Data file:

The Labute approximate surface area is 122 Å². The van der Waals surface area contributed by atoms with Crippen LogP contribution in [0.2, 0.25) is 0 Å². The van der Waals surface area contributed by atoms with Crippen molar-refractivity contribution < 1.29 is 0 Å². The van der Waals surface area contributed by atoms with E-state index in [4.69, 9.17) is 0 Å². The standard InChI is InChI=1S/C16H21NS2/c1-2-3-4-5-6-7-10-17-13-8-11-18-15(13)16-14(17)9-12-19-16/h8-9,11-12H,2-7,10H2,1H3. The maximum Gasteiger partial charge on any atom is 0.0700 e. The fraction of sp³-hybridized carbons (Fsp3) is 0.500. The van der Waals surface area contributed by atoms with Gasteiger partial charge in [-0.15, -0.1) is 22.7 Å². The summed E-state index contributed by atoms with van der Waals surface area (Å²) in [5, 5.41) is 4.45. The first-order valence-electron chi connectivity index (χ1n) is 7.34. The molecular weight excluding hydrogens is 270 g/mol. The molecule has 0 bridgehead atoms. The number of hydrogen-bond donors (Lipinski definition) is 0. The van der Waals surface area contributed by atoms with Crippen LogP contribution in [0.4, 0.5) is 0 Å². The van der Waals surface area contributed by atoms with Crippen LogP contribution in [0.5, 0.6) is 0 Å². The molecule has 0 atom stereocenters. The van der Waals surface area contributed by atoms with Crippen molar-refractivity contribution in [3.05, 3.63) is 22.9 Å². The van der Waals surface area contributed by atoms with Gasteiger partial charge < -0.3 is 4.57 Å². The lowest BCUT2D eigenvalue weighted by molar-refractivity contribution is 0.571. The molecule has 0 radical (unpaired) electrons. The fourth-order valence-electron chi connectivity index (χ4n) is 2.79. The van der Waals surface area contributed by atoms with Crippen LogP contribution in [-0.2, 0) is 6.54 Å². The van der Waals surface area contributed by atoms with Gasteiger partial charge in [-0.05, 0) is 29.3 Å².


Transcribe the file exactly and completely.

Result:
The Labute approximate surface area is 122 Å². The van der Waals surface area contributed by atoms with Crippen LogP contribution in [0.2, 0.25) is 0 Å². The van der Waals surface area contributed by atoms with Crippen molar-refractivity contribution < 1.29 is 0 Å². The van der Waals surface area contributed by atoms with E-state index in [4.69, 9.17) is 0 Å². The standard InChI is InChI=1S/C16H21NS2/c1-2-3-4-5-6-7-10-17-13-8-11-18-15(13)16-14(17)9-12-19-16/h8-9,11-12H,2-7,10H2,1H3. The maximum Gasteiger partial charge on any atom is 0.0700 e. The fraction of sp³-hybridized carbons (Fsp3) is 0.500. The van der Waals surface area contributed by atoms with Gasteiger partial charge in [-0.15, -0.1) is 22.7 Å². The summed E-state index contributed by atoms with van der Waals surface area (Å²) in [5, 5.41) is 4.45. The first-order valence-electron chi connectivity index (χ1n) is 7.34. The molecular weight excluding hydrogens is 270 g/mol. The molecule has 0 bridgehead atoms. The number of hydrogen-bond donors (Lipinski definition) is 0. The van der Waals surface area contributed by atoms with Crippen LogP contribution in [0.4, 0.5) is 0 Å². The van der Waals surface area contributed by atoms with Crippen LogP contribution in [0.5, 0.6) is 0 Å². The molecule has 0 atom stereocenters. The van der Waals surface area contributed by atoms with Crippen molar-refractivity contribution in [3.05, 3.63) is 22.9 Å². The van der Waals surface area contributed by atoms with Gasteiger partial charge < -0.3 is 4.57 Å². The lowest BCUT2D eigenvalue weighted by molar-refractivity contribution is 0.571. The molecule has 0 radical (unpaired) electrons. The fourth-order valence-electron chi connectivity index (χ4n) is 2.79. The van der Waals surface area contributed by atoms with Crippen LogP contribution in [-0.2, 0) is 6.54 Å². The van der Waals surface area contributed by atoms with Gasteiger partial charge in [-0.05, 0) is 29.3 Å².